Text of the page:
Aviation Safety and Murphy’s Law

March 29th, 2009

The following was extracted from an article on Aviation Safety, it really appeals to the “If something can go wrong it will go wrong” theory of aviation safety, a philosophy which Go Numbers supports whole heartedly.

Ten Commandments of Aviation Safety, The
Mobility Forum , Sep/Oct 2004 by Komich, J Norman

http://findarticles.com/p/articles/mi_qa3744/is_200409/ai_n9423363

VI The Amount You Rely on a Situation Improving is Directly Proportional to the Possibility of the Situation Deteriorating: This is a corollary of Murphy’s Law, where if something can go wrong, it eventually will. Just like when you are five minutes late for check in, every traffic light is red and you get stuck behind a school bus making multiple stops. The more desperate you are for the weather to improve, the more likely it is that it will deteriorate. Or if you are low on fuel and praying for a straight in, that is exactly when ATC starts vectoring you all over the place. Your game plan should always avoid such reliance.

VII When You are Down to Just One Option, You Have Lost Your Status as a Professional Aviator and You Have Joined the Ranks of the Amateurs: This is a corollary to “Stay ahead of the aircraft.” When you establish your game plan you should ALWAYS give yourself at least two (three or more is preferable) outs so when one does not work, you have a backup plan. I am not advocating paranoia here, but the reality of flying is that things do not always go as planned, and you need to have at least one back up plan. Put another way, “IT” doesn’t just happen to the other guy; “IT” can (and just might) happen to YOU!

VIII Judgment and Decision Making Should Always Be Treated as if You had a Flight Examiner on Your Jump Seat: Put another way, justification for pushing the envelope never sounds quite as good at the hearing as it did just before you committed the offense. Unless there is a life at stake or we are at war, there are no medals for those who push the envelope. You’d be surprised how the simple self assessment of “How will this sound at the hearing?” can help you make the right decision.

The only question we have is why do some pilots out their still gamble with their passengers (and their own) lives???

Cessna Training Manuals

10 Commandments of Aviation

March 29th, 2009

Different versions of the famous 10 commandments of aviation (modified by gonumbers):

http://www.centercomp.com/cgi-bin/dc3/story?1038,

A special thanks, goes out to: Chuck Miller for the 10 commandments

1. Thou shalt abstain from the intersection takeoff for, verily, the runway behind thee, as the altitude above thee, cometh not to thine aid when thou needest them.

2. Thou shalt not linger on active runways lest thou become like unto ground sirloin.

3. Ignorest thou not thy checklists for many are the switches, handles, gauges and other demons awaiting to take cruel vengeance upon thee.

4. Thou shalt cast thine eyes to thy right and also to thy left as thou passeth through the air lest thy fellow pilots bring flowers to thy widow and comfort her in other ways.

5. Buzzeth not, for this shall surely incur the wrath of thy neighbors and the fury of the FAA shall be called down upon thy head.

6. Thou shalt be ever mindful of thy fuel lest there be nothing in thy tank to sustain thee upon the air and thy days be made short.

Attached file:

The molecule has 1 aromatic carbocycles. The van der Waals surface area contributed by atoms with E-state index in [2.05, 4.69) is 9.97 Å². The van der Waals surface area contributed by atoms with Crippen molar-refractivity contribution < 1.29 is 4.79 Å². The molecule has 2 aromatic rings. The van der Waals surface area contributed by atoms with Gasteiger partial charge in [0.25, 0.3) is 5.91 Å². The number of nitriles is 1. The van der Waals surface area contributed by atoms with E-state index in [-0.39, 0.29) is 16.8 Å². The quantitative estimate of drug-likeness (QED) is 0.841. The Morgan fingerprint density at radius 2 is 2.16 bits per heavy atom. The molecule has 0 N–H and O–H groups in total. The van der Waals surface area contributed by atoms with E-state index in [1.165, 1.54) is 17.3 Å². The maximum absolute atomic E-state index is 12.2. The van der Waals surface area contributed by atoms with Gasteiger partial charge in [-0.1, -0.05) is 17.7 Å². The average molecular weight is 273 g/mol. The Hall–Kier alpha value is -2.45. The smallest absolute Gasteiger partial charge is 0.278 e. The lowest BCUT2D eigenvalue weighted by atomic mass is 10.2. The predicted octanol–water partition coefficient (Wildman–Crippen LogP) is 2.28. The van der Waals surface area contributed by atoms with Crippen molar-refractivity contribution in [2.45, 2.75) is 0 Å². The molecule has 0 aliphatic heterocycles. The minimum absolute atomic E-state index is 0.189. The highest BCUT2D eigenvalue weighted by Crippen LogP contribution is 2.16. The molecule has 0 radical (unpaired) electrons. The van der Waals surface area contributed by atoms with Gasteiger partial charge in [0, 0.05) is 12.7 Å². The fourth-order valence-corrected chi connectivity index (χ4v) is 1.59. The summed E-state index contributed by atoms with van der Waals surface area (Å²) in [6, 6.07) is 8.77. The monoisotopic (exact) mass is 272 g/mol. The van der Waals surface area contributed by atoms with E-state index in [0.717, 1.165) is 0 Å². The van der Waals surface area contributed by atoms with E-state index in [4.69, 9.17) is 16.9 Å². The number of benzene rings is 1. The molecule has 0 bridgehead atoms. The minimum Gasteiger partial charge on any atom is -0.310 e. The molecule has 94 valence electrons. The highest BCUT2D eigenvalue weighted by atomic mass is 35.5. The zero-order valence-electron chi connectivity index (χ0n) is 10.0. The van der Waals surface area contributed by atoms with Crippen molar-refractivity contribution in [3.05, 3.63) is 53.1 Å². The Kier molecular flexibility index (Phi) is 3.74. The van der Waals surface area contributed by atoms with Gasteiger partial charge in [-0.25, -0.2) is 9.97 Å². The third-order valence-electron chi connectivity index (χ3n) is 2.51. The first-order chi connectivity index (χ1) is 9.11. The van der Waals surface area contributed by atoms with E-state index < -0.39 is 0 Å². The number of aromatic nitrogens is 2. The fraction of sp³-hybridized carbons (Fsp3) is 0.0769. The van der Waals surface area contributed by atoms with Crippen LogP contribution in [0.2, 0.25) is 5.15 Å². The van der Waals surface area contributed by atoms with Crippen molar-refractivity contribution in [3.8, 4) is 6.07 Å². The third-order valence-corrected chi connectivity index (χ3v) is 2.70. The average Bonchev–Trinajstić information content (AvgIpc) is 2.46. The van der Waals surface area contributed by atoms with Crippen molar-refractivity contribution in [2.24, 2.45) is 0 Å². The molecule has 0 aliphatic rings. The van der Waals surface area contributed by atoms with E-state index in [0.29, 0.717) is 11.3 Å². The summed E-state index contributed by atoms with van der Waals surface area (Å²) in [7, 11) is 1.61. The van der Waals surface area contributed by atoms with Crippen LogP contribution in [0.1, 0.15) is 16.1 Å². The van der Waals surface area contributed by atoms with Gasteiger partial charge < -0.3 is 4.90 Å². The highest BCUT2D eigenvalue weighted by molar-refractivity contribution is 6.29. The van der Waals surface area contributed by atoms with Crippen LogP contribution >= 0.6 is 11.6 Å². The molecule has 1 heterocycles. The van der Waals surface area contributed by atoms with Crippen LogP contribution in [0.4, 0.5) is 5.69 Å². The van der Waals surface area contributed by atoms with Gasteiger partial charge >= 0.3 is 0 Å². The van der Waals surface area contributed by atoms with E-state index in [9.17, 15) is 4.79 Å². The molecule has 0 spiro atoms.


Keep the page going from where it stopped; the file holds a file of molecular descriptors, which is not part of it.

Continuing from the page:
7. Trust not thine eyes to lead thee through the cloud lest the Archangel Gabriel await thee therein.

8. Thou shalt not trespass into the thunderstorm lest the tempest rend the wings from thy chariot and cast thee naked into the air.

9. Put not thy trust in weather prophets, for when the truth is not in, then they shall not accompany thee among thy ancestors.

10. Often shalt thou confirm thine airspeed on final lest the earth rise up and smite thee.

http://cheerfulcurmudgeon.com/2007/10/07/ten-commandments-of-aviation/

1. I am the plane that brought you out of the clouds and storms. You shall have no other plane but me.
2. Thou shalt not idolize any plane with the “wings on top.”
3. Remember the EAA breakfast and keep it holy.
4. Honor thy flight instructor.
5. Thou shalt not take the FAA in vain.
6. Thou shalt not use the plane a a weapon of mass destruction.
7. Thou shalt not buzz the tower.
8. Thou shalt not siphon thy neighbor’s fuel.
9. Thou shalt not covet thy neighbor’s airplane.
10. Thou shalt not covet thy neighbor’s hanger.

A Variation on the Microsoft Joke – from Aussie ATC’s

March 22nd, 2009

Another Post From http://airtrafficcontroller.blogspot.com/

One for Airservices Australia Management

A man is flying in a hot air balloon and realizes he is lost. He reduces height and spots a man down below. He lowers the balloon further and shouts: “Excuse me, can you help me? I promised my friend I would meet him half an hour ago, but I don’t know where I am.”

The man below says: “Yes. You are in a hot air balloon, hovering approximately 30 feet above this field. You are between 40 and 42 degrees N. latitude, and between 58 and 60 degrees W. longitude.”

“You must be an ATC,” says the balloonist.

“I am,” replies the man. “How did you know?”

“Well,” says the balloonist, “everything you have told me is technically correct, but I have no idea what to make of your information, and the fact is I am still lost.

“The man below says, “You must be a manager.”

“I am,” replies the balloonist, “but how did you know?”

“Well,” says the man, “you don’t know where you are, or where you are going. You have made a promise which you have no idea how to keep, and you expect me to solve your problem. The fact is you are in the exact same position you were in before we met, but now it is somehow my fault.”

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